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Revenge of the FAQ

The playbook around digital content is being rewritten. Sometimes you just have to get information out there and get it out there fast.

May 28, 2020
 
 

To say that communicating with our campus community during the early days of this pandemic was a challenge would be an understatement. Reporting on suspected cases. Sending students home. Transitioning to online instruction. Setting up remote work. Everything needed to be communicated at once, and it was all equally important. For some, urgent.

Years of experience with huge content migrations, wholesale website redesigns and converting employee manuals to HTML did not prepare me for the deluge of information that needed to be posted to our site, information that would become inaccurate in a matter of hours and change daily.

At this critical moment, we turned to a much-derided web practice -- the FAQ.

They Get No Respect

FAQs are unloved by content strategists because they are too often a dumping ground for questions that should be answered on well-written webpages. What’s worse, the information they contain often lives elsewhere on the site, so FAQs aren’t optimal for search engine optimization -- they dilute search traffic among multiple landing pages -- or maintenance, because you have to update information in multiple locations. FAQs can also be incredibly frustrating for users who invest time in scanning lengthy lists, most of which are “not my question.”

But in this emergency, they worked for us and for many other institutions and businesses for many of the reasons we love to hate them.

Crisis Content Centralized

There’s exquisite beauty in organizing web content within the bounds of a well-designed information architecture that can be trusted to direct users appropriately -- where there’s a place for everything and everything is in its place. Time-off policies sit within human resources. Residence hall move-in and move-out dates sit within residential life. Descriptions of counseling services within the counseling center. With this crisis, however, all of our intuitive organization was superseded by one überlabel -- coronavirus. Changes in HR policies due to the coronavirus. Event cancellations due to the coronavirus. Room and board refunds due to the coronavirus.

Early on, we realized that web editors posting their own information on their individual pages would lead our users through a maze of inconsistent updates. Worse yet, it could potentially introduce misinformation, as some departments stayed abreast of new developments while others didn’t. We set a goal of centralizing all coronavirus information onto one microsite where we could speak in a unified voice to all our constituents. The FAQ became the tactic to address all their specific questions, concerns and needs.

It goes without saying that centralization only works if everyone can find the central location. In the case of COVID-19, making sure everyone is being driven to the same place has been relatively easy. Right now, there’s barely a website that doesn’t have a COVID-19 update/information link somewhere near the top of their homepage.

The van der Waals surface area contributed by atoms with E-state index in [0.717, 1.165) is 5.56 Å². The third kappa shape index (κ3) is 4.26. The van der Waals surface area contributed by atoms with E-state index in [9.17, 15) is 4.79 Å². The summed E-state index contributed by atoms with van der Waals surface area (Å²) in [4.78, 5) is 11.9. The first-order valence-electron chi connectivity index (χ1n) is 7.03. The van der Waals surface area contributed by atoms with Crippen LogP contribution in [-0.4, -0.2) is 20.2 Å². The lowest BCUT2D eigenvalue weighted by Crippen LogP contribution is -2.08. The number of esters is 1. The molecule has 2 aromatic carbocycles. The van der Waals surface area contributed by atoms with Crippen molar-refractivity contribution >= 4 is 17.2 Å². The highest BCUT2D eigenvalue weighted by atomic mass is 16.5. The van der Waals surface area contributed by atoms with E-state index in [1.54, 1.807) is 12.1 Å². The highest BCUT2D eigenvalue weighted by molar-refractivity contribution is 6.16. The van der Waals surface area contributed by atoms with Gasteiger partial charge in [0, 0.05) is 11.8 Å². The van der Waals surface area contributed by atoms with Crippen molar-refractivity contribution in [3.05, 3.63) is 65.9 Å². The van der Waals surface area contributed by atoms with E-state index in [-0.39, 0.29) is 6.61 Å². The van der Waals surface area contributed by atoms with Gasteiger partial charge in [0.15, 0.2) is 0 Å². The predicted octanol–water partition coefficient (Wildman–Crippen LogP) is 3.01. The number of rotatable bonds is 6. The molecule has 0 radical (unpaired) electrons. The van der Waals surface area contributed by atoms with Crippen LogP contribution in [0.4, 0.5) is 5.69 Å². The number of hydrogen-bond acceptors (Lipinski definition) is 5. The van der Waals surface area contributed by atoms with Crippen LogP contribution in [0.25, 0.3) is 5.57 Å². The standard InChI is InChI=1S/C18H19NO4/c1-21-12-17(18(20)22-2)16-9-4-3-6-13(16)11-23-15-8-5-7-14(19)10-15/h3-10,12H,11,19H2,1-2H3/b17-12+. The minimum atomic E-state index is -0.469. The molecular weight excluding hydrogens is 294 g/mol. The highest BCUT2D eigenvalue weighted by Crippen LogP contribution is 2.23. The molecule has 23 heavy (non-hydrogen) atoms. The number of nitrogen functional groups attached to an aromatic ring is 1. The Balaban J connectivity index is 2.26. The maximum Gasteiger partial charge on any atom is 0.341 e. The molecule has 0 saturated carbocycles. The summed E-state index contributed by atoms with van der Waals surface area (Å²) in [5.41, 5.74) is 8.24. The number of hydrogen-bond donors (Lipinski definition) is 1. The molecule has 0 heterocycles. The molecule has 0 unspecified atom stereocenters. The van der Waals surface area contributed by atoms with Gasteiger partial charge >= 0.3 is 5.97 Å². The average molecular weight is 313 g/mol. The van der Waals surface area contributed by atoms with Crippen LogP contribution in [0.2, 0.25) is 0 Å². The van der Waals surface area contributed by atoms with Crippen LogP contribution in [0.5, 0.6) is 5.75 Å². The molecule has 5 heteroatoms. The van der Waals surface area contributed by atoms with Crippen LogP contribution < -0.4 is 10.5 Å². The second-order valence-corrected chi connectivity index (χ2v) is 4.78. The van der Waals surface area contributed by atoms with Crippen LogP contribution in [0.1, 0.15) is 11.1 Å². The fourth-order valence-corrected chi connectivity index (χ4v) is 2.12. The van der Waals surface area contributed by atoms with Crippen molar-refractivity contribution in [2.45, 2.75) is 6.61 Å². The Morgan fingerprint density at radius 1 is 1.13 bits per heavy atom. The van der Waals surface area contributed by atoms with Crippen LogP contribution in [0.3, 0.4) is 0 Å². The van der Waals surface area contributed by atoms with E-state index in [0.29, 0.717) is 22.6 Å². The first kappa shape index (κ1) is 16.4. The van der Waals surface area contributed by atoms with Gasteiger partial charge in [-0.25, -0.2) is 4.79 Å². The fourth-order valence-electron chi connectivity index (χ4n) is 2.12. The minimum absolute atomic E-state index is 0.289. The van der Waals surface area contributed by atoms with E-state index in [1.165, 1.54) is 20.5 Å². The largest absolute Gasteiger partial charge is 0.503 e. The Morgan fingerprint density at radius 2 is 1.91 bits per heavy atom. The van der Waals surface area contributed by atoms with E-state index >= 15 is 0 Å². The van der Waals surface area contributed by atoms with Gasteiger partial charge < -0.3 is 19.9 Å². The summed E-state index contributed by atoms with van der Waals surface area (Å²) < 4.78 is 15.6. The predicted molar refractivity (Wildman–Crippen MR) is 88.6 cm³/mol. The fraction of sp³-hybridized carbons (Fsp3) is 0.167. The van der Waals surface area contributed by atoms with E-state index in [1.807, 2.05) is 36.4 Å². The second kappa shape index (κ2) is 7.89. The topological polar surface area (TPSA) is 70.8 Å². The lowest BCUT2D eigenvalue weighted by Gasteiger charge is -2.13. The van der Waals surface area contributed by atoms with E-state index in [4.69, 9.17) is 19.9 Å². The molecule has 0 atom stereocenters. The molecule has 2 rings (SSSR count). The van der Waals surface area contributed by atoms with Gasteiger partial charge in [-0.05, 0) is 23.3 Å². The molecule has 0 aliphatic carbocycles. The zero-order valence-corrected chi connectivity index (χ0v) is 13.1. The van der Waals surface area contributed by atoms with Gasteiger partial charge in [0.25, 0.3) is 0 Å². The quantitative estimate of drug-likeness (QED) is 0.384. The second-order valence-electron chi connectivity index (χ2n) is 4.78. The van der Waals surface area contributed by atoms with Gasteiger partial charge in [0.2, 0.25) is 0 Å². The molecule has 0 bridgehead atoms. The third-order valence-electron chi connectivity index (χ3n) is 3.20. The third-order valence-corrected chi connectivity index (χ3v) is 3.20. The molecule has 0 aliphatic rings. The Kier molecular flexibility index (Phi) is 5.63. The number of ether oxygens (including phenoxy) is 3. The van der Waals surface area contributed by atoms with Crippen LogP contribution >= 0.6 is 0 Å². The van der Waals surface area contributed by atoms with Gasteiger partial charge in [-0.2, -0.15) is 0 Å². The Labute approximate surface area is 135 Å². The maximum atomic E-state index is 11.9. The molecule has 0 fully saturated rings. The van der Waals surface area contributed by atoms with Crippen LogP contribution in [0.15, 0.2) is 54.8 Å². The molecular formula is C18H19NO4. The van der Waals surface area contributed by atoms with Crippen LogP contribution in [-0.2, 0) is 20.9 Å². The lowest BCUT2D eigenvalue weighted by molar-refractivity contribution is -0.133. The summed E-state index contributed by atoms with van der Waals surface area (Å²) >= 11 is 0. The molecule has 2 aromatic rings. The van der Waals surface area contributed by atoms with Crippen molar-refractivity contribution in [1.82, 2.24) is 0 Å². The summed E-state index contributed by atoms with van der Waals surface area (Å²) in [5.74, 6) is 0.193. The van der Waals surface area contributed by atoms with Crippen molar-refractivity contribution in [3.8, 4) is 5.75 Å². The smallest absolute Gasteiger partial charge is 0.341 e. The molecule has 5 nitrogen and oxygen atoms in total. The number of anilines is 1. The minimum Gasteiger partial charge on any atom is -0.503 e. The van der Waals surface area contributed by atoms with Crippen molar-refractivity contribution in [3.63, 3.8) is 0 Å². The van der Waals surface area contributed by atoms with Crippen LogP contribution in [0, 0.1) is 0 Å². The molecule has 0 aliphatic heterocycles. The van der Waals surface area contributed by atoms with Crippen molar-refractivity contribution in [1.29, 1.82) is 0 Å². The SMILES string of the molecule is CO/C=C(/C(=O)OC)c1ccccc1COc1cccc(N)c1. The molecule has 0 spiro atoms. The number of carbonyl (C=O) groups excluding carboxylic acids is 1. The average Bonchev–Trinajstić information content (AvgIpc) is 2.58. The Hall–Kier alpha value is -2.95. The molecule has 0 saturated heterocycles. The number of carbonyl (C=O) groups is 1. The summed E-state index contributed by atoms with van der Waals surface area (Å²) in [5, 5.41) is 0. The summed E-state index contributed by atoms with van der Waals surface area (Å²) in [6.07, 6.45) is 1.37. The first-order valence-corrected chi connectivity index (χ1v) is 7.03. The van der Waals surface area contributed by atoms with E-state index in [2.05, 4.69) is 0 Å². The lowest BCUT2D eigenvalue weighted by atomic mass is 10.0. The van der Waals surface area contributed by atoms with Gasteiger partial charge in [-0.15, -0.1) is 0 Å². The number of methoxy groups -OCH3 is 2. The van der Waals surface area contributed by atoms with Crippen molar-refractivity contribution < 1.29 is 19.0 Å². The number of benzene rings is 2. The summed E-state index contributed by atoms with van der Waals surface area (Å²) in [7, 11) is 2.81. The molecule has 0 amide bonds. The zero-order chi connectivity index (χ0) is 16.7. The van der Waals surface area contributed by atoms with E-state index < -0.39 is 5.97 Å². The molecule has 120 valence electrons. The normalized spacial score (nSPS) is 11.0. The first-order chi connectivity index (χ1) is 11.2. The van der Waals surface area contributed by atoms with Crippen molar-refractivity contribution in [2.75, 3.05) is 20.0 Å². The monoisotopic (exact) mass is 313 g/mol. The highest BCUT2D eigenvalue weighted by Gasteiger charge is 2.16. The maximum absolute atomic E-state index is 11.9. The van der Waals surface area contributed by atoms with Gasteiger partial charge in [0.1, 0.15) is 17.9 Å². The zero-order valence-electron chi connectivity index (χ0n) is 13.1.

And, as we begin posting information about the months ahead, it will be equally important that FAQs and other content are centrally maintained and easily found.

Crisis Content Specialized

From the content creation side of things, the argument I hear most frequently in favor of FAQs is from those who wish to reduce the number of phone calls their offices receive. My boilerplate response is that well-written webpages will do that work and that it isn’t possible to address all of the case-specific questions a student or parent might have in an FAQ without it getting unwieldy. Unless it is.

Reducing phone calls was imperative in the weeks surrounding our campus closure. Every worker in every office was overwhelmed. Within our coronavirus microsite, the minutiae that our students, parents and employees needed could proliferate. Here, the veteran found out whether taking a course pass/fail would affect her GI Bill; here, the work-study student found out whether he would continue being paid; and here, the employee requested equipment for a home office.

While the need to offer this sort of detail makes for some very long FAQs, it’s also an opportunity to resurrect information architectural skills to categorize questions by subject, audience, type of employment, school/degree program, etc. Categorized questions can be listed on the same page using a “skip to” menu or on separate pages. Maintenance can still be tricky as every question must be re-evaluated in light of new information as it becomes available and pruning out-of-date questions must be coordinated across offices. Nevertheless, it is a comfort to know that we can provide specific answers to our community in a situation with so many unknowns.

In Gratitude for the Lowly FAQ

To tell you the truth, FAQs are still not my favorite thing, but I’ve come to see their effectiveness, especially in a crisis. While I look forward to a time when we can thoughtfully disperse information again throughout the website in a civilized manner, this isn’t the time.

Now the playbook around digital content is being rewritten, and sometimes you just have to get information out there and get it out there fast. Over the next couple of months as we prepare for the fall semester -- in whatever form it takes -- I believe FAQs may still serve us well. Returning to campus will likely be as chaotic as leaving it, and the FAQ is comfortable with a bit of a mess.

We’ve been told it’s good to practice gratitude in stressful times, and I for one, am thankful for the lowly FAQ.

Donna Lehmann is the assistant vice president for marketing at Fordham University in New York City.

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